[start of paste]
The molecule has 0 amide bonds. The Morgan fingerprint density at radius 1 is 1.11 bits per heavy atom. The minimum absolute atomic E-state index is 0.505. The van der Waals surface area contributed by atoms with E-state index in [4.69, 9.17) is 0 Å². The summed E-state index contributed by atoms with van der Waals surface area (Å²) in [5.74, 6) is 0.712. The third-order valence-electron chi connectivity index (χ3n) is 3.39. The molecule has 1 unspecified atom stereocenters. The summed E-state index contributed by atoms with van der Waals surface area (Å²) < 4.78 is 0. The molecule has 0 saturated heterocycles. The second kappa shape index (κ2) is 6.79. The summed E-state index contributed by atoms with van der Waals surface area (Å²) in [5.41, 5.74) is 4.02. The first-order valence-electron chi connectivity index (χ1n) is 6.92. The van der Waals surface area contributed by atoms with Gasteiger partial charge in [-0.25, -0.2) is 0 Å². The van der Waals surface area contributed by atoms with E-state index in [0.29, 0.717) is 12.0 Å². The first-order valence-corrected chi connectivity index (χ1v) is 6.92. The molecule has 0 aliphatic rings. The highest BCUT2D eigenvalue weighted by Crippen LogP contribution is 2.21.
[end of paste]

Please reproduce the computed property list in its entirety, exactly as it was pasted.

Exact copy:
The molecule has 0 amide bonds. The Morgan fingerprint density at radius 1 is 1.11 bits per heavy atom. The minimum absolute atomic E-state index is 0.505. The van der Waals surface area contributed by atoms with E-state index in [4.69, 9.17) is 0 Å². The summed E-state index contributed by atoms with van der Waals surface area (Å²) in [5.74, 6) is 0.712. The third-order valence-electron chi connectivity index (χ3n) is 3.39. The molecule has 1 unspecified atom stereocenters. The summed E-state index contributed by atoms with van der Waals surface area (Å²) < 4.78 is 0. The molecule has 0 saturated heterocycles. The second kappa shape index (κ2) is 6.79. The summed E-state index contributed by atoms with van der Waals surface area (Å²) in [5.41, 5.74) is 4.02. The first-order valence-electron chi connectivity index (χ1n) is 6.92. The van der Waals surface area contributed by atoms with Gasteiger partial charge in [-0.25, -0.2) is 0 Å². The van der Waals surface area contributed by atoms with E-state index in [0.29, 0.717) is 12.0 Å². The first-order valence-corrected chi connectivity index (χ1v) is 6.92. The molecule has 0 aliphatic rings. The highest BCUT2D eigenvalue weighted by Crippen LogP contribution is 2.21.